Chip designers create the brains of the vehicle, which are making up an increasingly large percentage of a car’s bill of materials (BOM). It’s far from a one-person job. Many engineers and software developers must work together to design, verify and prove the functional safety of many discrete chips controlling a vehicle’s driving systems, infotainment systems, communications systems and others. The embedded software must also be proven safe and effective, and if machine learning is involved, it may require massive datasets and driving simulations.

Battery designers develop the powerhouse of electric vehicles. EV batteries are not one-size-fits-all, and battery designers must work together with structural engineers, mechanical designers and software developers to ensure the battery packs provide the right power at the right time, without compromising safety. And the process of building battery packs brings its own challenges. Machine builders must develop tools to manufacture thousands of cells with specific safety parameters and tolerances, with the ability to adapt to changes in battery chemistry and other design revisions.

Electronic control unit (ECU) developers design the components that control the most safety-critical functions of the vehicle—all of which must be carefully tested for compliance with industry regulations.

Electric motor design brings together electrical engineering, software development, mechanical analysis and noise, vibration and harshness (NVH) testing. Every designer needs insight into the larger workflow to understand how their decisions affect size, weight, power, noise and other trade-offs.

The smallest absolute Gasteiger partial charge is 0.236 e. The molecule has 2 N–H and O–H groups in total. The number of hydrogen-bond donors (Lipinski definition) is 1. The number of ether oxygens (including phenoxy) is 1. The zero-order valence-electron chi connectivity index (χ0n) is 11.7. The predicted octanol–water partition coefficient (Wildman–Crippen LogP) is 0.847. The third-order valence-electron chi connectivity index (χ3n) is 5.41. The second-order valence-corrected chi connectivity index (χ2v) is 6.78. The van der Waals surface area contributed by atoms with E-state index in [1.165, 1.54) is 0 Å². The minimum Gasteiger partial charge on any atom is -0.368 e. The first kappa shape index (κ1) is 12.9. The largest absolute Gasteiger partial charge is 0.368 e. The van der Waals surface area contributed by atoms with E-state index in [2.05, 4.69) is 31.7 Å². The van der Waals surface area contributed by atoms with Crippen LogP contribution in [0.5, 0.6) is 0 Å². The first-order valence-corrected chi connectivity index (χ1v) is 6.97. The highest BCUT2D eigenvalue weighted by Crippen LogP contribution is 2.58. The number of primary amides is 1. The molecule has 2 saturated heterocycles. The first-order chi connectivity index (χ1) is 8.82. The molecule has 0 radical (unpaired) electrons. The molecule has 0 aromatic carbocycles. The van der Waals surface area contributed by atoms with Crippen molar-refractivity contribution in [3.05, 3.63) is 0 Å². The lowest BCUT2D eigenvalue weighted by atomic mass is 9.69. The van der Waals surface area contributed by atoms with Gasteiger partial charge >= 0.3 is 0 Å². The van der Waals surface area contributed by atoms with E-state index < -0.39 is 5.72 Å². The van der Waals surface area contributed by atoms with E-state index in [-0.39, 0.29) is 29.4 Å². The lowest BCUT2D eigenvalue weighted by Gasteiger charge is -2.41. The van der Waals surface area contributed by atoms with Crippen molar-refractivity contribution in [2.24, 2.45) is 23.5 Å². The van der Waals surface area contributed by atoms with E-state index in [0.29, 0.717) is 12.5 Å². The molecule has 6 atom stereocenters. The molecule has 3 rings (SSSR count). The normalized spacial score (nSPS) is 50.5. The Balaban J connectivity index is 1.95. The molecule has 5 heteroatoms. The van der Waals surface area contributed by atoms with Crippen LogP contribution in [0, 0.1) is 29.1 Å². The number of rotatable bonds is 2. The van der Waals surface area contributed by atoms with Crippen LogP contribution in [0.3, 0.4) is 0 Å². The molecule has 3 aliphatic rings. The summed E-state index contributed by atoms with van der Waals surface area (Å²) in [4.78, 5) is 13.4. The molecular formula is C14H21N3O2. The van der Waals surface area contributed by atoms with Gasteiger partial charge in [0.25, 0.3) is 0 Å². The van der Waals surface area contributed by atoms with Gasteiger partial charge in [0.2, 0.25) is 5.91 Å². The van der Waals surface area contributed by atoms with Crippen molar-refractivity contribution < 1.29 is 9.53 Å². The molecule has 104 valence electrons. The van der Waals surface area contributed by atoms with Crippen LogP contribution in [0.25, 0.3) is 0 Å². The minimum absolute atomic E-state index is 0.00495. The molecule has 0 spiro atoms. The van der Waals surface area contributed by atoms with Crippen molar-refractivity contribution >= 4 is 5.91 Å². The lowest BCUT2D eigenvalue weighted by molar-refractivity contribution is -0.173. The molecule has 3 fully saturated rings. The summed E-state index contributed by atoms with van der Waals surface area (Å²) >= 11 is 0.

Once the car is designed and built, it becomes part of a network of vehicles that populate a smart city. Data from all vehicles should be shared with city planners to optimize traffic, charging and energy capacity to manage and balance grid loads. Operational data is also linked to the digital twin of every vehicle, providing automotive manufacturers with indispensable insight into how to optimize their next generation of vehicles.

From chip to city, the common thread between every person and part of the design process is data.

Domesticating Data

The concept of data continuity is so crucial that it has its own name: the digital thread. The metaphor is apt, as every stage of a product’s lifecycle should be tied together with a single source of truth that evolves from concept to design to manufacturing, operation and end-of-life.

(Image courtesy of Siemens.)

(Image courtesy of Siemens.)

Managing all this data is the true key to harnessing complexity, and it’s the real underlying goal of MBSE and the tools that accompany it.

“That’s where our digital twin, artificial intelligence and machine learning technologies come into play,” Kochhar says. “The information you’re getting from there is complex, but the insights will help you avoid any failures or quality issues down the road. It’s worth the journey to leverage and harness this complexity and convert that into a competitive advantage.”

Kochhar advises engineering companies to look at their entire end-to-end processes to identify the biggest opportunities, issues or waste. That will guide them towards a use case for implementing digital tools and methods that, Kochhar maintains, will ultimately allow them to leverage complexity and create better products.

For more information, visit Siemens.com.